Tube Amplifier Emulation (part 3 of 4)
How Can a Computer Do Emulation?

Part two discussed the purpose of tube amplifier emulation.

By now you understand why tube amplifiers are coveted by guitarists (though you might not be lining up for a membership to that cult). And you understand that playing a guitar through a tube amplifier can be expensive because the equipment isn’t cheap, nor is eviction.

The next piece of the puzzle is to understand that a laptop can be used as a substitute for a tube amplifier. Tube amplifiers typically use a few tubes, let’s say about 5 tubes. A modern laptop, for comparison, has about 2 billion transistors. And each one of those is a bit like a tube. End of the story.

Well, not quite actually. But it turns out that if you add an audio interface (costs around $100, and plugs right into a USB slot) to a laptop, you can use it as a guitar amplifier. And you can play it out of any speaker at any volume. And the amplification is nearly perfect! None of that pesky distortion… oh right, that distortion is what we’re after.

Audio Interface
An audio interface at work.

So then why not just get a bad audio interface that introduces imperfections? The issue is that it won’t result in the same distortion as that created by a tube amplifier. You could try to make it imperfect in a way that sounds like a tube amplifier (which is effectively what solid state amplifiers do). While this can work, you will get only so far trying to emulate a tube with a handful of transistors. But, what if you had 2 billion transistors to work with…

That’s the idea behind software emulation: instead of trying to get a handful of transistors to act like a tube, billions of transistors are used to evaluate mathematical formula, and those formula are designed to emulate the behaviour of a distorted tube.

Butterworth factor
An overly verbose example of a formula used in digital signal processing.

If that sounds needlessly complicated and roundabout, well it kind of is. But given the availability and versatility of laptops, it’s pretty convenient. And what’s more, a laptop isn’t limited to emulating a single amplifier. It can emulate pretty well any amplifier, and the speaker, and the microphone, and the engineer moving sliders around in the control room…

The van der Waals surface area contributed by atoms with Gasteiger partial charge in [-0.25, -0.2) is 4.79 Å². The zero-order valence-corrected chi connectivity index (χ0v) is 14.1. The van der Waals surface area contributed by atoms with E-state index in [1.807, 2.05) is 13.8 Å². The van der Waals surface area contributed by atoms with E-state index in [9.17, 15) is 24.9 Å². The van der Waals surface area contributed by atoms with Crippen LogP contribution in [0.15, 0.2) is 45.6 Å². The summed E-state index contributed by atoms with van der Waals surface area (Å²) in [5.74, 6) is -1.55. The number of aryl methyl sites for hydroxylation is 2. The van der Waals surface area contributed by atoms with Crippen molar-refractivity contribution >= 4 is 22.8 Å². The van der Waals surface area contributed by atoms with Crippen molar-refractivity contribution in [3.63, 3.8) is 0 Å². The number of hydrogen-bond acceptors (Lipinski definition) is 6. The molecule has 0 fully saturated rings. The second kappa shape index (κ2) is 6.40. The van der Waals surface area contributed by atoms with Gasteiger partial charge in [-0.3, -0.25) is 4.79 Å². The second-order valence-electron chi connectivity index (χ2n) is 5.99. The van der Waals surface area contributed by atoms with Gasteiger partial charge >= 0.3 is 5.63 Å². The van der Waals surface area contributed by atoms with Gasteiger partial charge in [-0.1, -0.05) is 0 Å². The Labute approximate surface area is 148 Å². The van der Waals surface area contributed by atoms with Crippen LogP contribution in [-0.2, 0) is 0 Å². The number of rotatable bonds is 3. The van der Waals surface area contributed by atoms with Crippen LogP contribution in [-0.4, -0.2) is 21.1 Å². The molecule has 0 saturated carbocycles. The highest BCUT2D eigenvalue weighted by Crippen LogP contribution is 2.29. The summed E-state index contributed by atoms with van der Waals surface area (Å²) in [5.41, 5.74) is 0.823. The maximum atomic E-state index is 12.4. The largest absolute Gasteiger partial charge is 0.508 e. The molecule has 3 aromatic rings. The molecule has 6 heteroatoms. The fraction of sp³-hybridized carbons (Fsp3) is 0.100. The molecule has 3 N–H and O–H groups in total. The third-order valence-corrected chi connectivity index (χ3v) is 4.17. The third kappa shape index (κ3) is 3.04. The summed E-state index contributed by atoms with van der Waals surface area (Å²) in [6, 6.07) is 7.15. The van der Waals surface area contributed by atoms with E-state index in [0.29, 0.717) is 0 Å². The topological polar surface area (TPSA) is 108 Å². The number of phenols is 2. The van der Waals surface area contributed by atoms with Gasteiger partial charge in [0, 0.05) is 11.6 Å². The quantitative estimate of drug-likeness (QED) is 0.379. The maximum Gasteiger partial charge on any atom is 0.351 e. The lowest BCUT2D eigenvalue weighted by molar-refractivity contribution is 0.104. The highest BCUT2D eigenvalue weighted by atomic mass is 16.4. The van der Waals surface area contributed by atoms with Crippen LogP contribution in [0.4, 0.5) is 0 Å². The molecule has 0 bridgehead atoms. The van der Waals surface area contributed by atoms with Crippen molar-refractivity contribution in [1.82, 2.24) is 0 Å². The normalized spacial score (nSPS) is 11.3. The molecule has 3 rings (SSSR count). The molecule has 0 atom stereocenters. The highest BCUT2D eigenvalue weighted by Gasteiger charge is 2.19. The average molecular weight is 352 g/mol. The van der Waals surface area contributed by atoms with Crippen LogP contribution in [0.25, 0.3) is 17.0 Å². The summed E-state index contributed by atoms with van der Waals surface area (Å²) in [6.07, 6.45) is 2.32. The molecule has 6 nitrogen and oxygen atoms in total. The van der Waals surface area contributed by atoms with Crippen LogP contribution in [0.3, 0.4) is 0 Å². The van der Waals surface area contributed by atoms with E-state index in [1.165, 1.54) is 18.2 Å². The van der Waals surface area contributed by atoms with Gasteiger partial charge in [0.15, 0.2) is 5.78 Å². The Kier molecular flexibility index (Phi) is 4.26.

To summarize the discussion so far: laptops can amplify a guitar signal, they can also use their vast computational power to transform that signal, and such transformations can be used to emulate tube amplifiers.

An overly simple approach to emulating amplifier distortion might be to clip the signal above a certain level. It is known that this is sort of what tube distortion does. And it sort of works: the clipping introduces harmonics in the signal, making it fuzzy. But it’s definitely not quite “the same” fuzz that you get from an amplifier. And the fuzz is fairly static as it doesn't change much in response to changes in the guitar signal.

You can try this for yourself: enter the following code into the FAUST editor. The code generates a sine wave at 440.0 Hz (A4), splits it in two, keeps one version as is, and clips the other at 0.5.

FAUST clip code
A very very simple amplifier emulation algorithm in FAUST.

You can see the resulting clipped waveform in yellow, while the original signal is shown in pink. The original frequency spectrum (also shown in pink) has a single peak at the sine's frequency. After clipping, many new frequencies are introduced in the spectrum (shown in yellow), resulting in a loud fuzz.

Clipped sine wave
Clipped sine wave's FFT
The sine wave and frequency spectrum before and after clipping.

A more sophisticated approach to emulation involves measuring the frequency profile of harmonics created by an amplifier (this is known as an impulse response). This is the basis of modelling amps and ensures you get “the same” fuzz as that generated by the amplifier.

However impulse responses have a significant drawback: they capture only a snapshot of the amplifier's sound. That is to say that they capture the response of the amplifier to a signal at a particular level. The snapshot can't know how the distortion should change in response to signals at different levels. This is fine for heavily distorted metal tones since the signal becomes so compressed that its level hardly changes. But for most other guitar tones, this approach falls flat on its face since it causes signals at all levels to have the exact same distortion (i.e. the distortion can't clean up).

It's possible to capture multiple such snapshots and use post-processing to recover some of the dynamics of the amplifier. While this is certainly a valid approach, it isn't perfect and can be a bit inflexible.

Part four explains the approach taken in building Swanky Amp.